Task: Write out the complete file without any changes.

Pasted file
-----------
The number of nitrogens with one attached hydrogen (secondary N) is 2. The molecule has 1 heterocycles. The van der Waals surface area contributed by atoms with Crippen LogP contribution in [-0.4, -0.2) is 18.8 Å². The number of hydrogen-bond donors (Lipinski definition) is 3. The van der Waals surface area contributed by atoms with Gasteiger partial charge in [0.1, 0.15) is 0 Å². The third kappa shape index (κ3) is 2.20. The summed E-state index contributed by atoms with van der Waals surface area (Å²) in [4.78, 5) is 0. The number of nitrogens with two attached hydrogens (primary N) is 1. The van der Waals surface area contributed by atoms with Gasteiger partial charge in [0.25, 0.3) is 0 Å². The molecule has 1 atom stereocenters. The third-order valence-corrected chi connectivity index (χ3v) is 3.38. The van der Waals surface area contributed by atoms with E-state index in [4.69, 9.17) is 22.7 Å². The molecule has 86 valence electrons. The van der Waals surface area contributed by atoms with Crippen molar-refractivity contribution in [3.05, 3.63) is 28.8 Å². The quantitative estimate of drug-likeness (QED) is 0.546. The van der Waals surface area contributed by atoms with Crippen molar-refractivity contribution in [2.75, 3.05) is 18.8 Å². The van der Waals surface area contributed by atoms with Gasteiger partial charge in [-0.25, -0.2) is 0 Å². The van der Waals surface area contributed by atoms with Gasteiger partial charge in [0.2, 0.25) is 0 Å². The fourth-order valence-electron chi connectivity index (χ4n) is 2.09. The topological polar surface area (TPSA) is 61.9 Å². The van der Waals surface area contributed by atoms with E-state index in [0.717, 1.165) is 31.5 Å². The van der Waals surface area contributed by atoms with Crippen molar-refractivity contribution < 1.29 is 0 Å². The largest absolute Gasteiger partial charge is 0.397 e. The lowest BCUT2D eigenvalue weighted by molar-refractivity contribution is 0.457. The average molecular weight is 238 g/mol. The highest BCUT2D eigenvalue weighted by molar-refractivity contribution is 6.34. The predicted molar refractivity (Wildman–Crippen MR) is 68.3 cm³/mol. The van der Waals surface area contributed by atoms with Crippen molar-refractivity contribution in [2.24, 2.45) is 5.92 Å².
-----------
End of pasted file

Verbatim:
The number of nitrogens with one attached hydrogen (secondary N) is 2. The molecule has 1 heterocycles. The van der Waals surface area contributed by atoms with Crippen LogP contribution in [-0.4, -0.2) is 18.8 Å². The number of hydrogen-bond donors (Lipinski definition) is 3. The van der Waals surface area contributed by atoms with Gasteiger partial charge in [0.1, 0.15) is 0 Å². The third kappa shape index (κ3) is 2.20. The summed E-state index contributed by atoms with van der Waals surface area (Å²) in [4.78, 5) is 0. The number of nitrogens with two attached hydrogens (primary N) is 1. The van der Waals surface area contributed by atoms with Gasteiger partial charge in [0.25, 0.3) is 0 Å². The molecule has 1 atom stereocenters. The third-order valence-corrected chi connectivity index (χ3v) is 3.38. The van der Waals surface area contributed by atoms with E-state index in [4.69, 9.17) is 22.7 Å². The molecule has 86 valence electrons. The van der Waals surface area contributed by atoms with Crippen molar-refractivity contribution in [3.05, 3.63) is 28.8 Å². The quantitative estimate of drug-likeness (QED) is 0.546. The van der Waals surface area contributed by atoms with Crippen molar-refractivity contribution in [2.75, 3.05) is 18.8 Å². The van der Waals surface area contributed by atoms with Gasteiger partial charge in [-0.25, -0.2) is 0 Å². The van der Waals surface area contributed by atoms with Gasteiger partial charge in [0.2, 0.25) is 0 Å². The fourth-order valence-electron chi connectivity index (χ4n) is 2.09. The topological polar surface area (TPSA) is 61.9 Å². The van der Waals surface area contributed by atoms with E-state index in [0.717, 1.165) is 31.5 Å². The van der Waals surface area contributed by atoms with Crippen molar-refractivity contribution < 1.29 is 0 Å². The largest absolute Gasteiger partial charge is 0.397 e. The lowest BCUT2D eigenvalue weighted by molar-refractivity contribution is 0.457. The average molecular weight is 238 g/mol. The highest BCUT2D eigenvalue weighted by molar-refractivity contribution is 6.34. The predicted molar refractivity (Wildman–Crippen MR) is 68.3 cm³/mol. The van der Waals surface area contributed by atoms with Crippen molar-refractivity contribution in [2.24, 2.45) is 5.92 Å².